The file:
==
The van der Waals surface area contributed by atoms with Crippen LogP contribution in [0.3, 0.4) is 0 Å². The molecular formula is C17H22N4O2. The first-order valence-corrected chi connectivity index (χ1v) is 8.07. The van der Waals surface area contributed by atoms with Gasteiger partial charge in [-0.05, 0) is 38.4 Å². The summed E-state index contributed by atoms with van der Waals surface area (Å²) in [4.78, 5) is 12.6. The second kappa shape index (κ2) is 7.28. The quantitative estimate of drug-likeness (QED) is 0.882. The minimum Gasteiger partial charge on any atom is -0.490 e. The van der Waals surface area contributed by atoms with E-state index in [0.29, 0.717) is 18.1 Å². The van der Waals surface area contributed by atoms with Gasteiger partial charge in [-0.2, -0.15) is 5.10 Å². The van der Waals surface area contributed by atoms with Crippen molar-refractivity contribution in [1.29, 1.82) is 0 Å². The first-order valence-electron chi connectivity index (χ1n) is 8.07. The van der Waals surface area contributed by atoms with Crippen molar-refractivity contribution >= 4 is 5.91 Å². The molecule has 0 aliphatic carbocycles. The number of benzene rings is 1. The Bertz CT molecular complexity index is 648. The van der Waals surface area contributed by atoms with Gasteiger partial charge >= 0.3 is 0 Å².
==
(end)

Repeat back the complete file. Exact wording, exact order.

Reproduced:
The van der Waals surface area contributed by atoms with Crippen LogP contribution in [0.3, 0.4) is 0 Å². The molecular formula is C17H22N4O2. The first-order valence-corrected chi connectivity index (χ1v) is 8.07. The van der Waals surface area contributed by atoms with Gasteiger partial charge in [-0.05, 0) is 38.4 Å². The summed E-state index contributed by atoms with van der Waals surface area (Å²) in [4.78, 5) is 12.6. The second kappa shape index (κ2) is 7.28. The quantitative estimate of drug-likeness (QED) is 0.882. The minimum Gasteiger partial charge on any atom is -0.490 e. The van der Waals surface area contributed by atoms with E-state index in [0.29, 0.717) is 18.1 Å². The van der Waals surface area contributed by atoms with Gasteiger partial charge in [-0.2, -0.15) is 5.10 Å². The van der Waals surface area contributed by atoms with Crippen molar-refractivity contribution in [1.29, 1.82) is 0 Å². The first-order valence-electron chi connectivity index (χ1n) is 8.07. The van der Waals surface area contributed by atoms with Crippen molar-refractivity contribution >= 4 is 5.91 Å². The molecule has 0 aliphatic carbocycles. The number of benzene rings is 1. The Bertz CT molecular complexity index is 648. The van der Waals surface area contributed by atoms with Gasteiger partial charge >= 0.3 is 0 Å².